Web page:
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RADIANT UPADESH OF GITA, CHAPTER – 1

RADIANT UPADESH OF GITA, CHAPTER – 1

(AADISHRI ARUN)
Dear One! I have brought Radiant knowledge of Gita for you because you are dearer to me. The Radiant Knowledge, I have planned to give you, this is eternal science of Yog towhom I gave first to the Sun-god, Vivasvan, who passed it on to Manu; and Manu in turn instructed it to Ikshvaku.
Merely imparting invaluable knowledge to someone is not enough. The recipients of that knowledge must appreciate its value and have faith in its authenticity. Only then will they put in the effort required to implement it practically in their lives.
Gita is not new. Gita did not came in Dwapara yuga. According to Varah Puran, Gita is before foundation of the world. Lord said in Varah Puran – Gita is My abode and on this I take rest. Thus, Varah Puran has given establishes the credibility and importance of the radiant wisdom of Gita to whom I am bestowing on you. I want to give you information that the knowledge being imparted unto you is not newly created for the convenience of motivating you into the battle of present circumastances of life in the world. It is the same eternal science of Yog that I originally taught to Vivasvan, or Surya, Sun God, who imparted it to Manu, the original progenitor of humankind; Manu in turn taught it to Ikshvaku, first king of the Solar dynasty. This is the descending process of knowledge, where someone who is a perfect authority on the knowledge passes it down to another who wishes to know.
I am giving Global Alarm to the people – those the persons who possess neither faith nor knowledge, and who are of a doubting nature, suffer a downfall. For the skeptical souls, there is no happiness either in this world or the next.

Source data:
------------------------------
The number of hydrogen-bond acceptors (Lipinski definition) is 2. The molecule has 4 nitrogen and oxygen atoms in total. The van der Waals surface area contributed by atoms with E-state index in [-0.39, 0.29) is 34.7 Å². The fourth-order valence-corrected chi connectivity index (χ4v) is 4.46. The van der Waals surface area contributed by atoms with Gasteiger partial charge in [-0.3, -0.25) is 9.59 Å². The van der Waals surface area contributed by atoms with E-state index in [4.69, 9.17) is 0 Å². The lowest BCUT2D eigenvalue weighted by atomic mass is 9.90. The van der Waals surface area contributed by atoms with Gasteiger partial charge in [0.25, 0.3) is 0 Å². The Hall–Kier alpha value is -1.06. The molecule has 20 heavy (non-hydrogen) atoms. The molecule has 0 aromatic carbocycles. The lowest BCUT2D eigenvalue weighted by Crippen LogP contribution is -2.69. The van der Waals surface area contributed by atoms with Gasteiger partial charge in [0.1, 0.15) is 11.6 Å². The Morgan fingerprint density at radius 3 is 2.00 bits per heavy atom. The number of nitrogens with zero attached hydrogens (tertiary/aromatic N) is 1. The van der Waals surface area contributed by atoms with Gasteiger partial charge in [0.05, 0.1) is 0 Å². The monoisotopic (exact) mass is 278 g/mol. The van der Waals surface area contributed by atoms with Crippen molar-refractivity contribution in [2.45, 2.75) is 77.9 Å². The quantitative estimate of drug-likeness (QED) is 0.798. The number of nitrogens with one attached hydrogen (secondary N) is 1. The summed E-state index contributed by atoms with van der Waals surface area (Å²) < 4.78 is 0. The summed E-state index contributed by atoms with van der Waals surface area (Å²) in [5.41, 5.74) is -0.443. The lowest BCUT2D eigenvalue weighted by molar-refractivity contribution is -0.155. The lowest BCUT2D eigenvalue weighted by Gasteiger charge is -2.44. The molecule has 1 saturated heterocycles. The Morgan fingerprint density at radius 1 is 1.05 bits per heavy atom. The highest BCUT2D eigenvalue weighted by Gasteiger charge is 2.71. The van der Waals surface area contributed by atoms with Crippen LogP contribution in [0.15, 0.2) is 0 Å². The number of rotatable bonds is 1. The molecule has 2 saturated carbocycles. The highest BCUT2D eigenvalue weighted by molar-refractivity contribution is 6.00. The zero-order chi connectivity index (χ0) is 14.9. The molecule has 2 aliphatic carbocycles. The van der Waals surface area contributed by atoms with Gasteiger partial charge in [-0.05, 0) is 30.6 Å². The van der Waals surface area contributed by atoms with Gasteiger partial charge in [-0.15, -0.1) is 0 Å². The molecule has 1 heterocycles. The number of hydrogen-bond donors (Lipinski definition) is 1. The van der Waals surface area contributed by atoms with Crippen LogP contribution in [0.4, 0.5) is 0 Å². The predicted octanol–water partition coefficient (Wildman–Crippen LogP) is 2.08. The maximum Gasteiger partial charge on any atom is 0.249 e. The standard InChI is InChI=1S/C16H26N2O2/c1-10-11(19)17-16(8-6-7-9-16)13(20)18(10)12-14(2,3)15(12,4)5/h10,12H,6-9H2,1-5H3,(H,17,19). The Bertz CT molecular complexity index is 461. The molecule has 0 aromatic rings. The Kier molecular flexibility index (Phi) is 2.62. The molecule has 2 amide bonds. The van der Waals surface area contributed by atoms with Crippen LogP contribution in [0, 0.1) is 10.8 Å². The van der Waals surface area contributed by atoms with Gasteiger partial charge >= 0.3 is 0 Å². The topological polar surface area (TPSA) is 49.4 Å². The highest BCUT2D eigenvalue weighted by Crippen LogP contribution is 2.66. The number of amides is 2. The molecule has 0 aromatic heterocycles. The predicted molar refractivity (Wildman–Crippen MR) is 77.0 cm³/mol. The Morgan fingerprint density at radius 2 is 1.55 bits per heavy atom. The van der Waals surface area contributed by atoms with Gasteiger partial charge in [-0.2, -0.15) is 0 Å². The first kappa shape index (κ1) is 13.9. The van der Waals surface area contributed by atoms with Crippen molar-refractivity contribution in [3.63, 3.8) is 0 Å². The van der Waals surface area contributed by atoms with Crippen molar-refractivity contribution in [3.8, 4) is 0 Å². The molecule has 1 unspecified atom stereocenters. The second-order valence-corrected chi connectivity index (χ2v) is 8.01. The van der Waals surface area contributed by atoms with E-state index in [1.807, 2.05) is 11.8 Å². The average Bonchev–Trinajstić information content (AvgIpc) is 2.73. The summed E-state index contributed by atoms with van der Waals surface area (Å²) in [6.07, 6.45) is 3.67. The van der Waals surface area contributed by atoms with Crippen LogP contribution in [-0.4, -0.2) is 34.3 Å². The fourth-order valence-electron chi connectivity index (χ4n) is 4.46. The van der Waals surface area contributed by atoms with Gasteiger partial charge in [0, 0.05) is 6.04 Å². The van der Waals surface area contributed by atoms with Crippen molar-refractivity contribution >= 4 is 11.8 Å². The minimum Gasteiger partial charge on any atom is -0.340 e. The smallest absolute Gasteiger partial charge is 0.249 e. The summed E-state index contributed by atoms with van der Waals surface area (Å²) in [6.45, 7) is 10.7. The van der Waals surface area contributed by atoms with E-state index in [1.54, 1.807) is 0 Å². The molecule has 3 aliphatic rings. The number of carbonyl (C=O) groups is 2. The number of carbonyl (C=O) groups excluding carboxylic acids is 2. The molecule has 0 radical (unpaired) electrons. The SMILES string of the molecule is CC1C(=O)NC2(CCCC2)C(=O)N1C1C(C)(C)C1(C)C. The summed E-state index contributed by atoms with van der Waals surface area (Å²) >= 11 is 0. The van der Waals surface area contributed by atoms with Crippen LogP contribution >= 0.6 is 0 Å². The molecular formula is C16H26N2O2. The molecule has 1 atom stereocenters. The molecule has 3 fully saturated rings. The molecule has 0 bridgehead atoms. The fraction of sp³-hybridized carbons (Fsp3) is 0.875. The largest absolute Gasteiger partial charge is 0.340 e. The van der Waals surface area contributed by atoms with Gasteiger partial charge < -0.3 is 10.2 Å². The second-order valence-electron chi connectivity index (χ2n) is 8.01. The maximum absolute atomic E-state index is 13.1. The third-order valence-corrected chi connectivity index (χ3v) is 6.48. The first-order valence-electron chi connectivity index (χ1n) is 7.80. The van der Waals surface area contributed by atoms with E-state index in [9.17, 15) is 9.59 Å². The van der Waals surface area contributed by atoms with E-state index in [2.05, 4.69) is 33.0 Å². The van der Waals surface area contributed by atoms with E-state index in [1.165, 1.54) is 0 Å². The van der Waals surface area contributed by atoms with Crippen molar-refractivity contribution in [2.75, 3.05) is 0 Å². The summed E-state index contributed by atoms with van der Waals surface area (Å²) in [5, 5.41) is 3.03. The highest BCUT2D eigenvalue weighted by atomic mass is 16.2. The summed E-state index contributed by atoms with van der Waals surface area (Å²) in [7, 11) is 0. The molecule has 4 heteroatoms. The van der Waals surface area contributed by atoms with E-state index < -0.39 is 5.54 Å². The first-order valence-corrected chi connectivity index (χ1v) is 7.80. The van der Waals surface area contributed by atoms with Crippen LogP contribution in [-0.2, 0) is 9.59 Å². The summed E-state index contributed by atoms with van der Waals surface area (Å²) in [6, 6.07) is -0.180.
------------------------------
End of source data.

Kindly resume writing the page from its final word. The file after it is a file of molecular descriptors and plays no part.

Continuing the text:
The Gita is a conversation between the warrior-prince Arjuna and the God Krishna who is serving as his charioteer at the Battle of Kurukshetra fought between Arjuna’s family and allies (the Pandavas) and those of the prince Duryodhana and his family (the Kauravas) and their allies. This conversation is recited by the Kauravan counselor Sanjaya to his blind king Dhritarashtra (both far from the battleground) as Krishna has given Sanjaya mystical sight so he will be able to see and report the battle to the king.

The Kauravas and Pandavas are related and there are mutual family members fighting on both sides for supremacy of rule. Accordingly, when Arjuna sees all his former friends and comrades on the opposing side, he loses heart and refuses to take part in a battle which will result in their deaths as well as many others. The rest of the text is the conversation between the prince and the god on what constitutes right action, proper understanding and, ultimately, the meaning of life and nature of the Divine.
It is the vision of belief in one God and the underlying unity of all existence. The text instructs on how one must elevate the mind and soul to look beyond appearances – which fool one into believing in duality and multiplicity – and recognize these are illusions; all humans and aspects of existence are a unified extension of the Divine which one will recognize once the trappings of illusion have been discarded.

Arjuna’s confusion starts with his words: “0 Achyuta, stop my chariot right in the middle between the two armies, ” We know how impossible it is to enter the no-man’s-land between two armies as the arrows fly (as stated in Gita 1:20)
The Gita itself, by admitting such a possibility, gains, from this point onwards, a revised status as being primarily concerned With contemplation rather than with the actual events of the battlefield. Arjuna’s condition worsens (in Gita 1: 29-30 stated) when he sees friends not only on his side but on the side that faces him. He is a thoroughly confused man there, unable even to hold up his bow, Gandiva. He recovers some sort of firmness or certitude of outlook by the end of the chapter, when he sits down, throwing away his bow and arrow.
By he has finished philosophizing on the situation as ably perhaps as Krishna himself is able to do. The latter is only able, for the time being, to smile at Arjuna and mock him in the name of honour, etc. To be stated in its completeness, Krishna’s answer needs all the remaining chapters. Even then, it is not easy to say clearly where Arjuna was wrong in his reasons, so elaborately stated in this chapter and more philosophically in the next. He prefers renunciation to fighting and does not care for the benefits that fighting might bring him. Detachment, relinquishment or renunciation are ways of life praised and even directly and indirectly recommended in the last.

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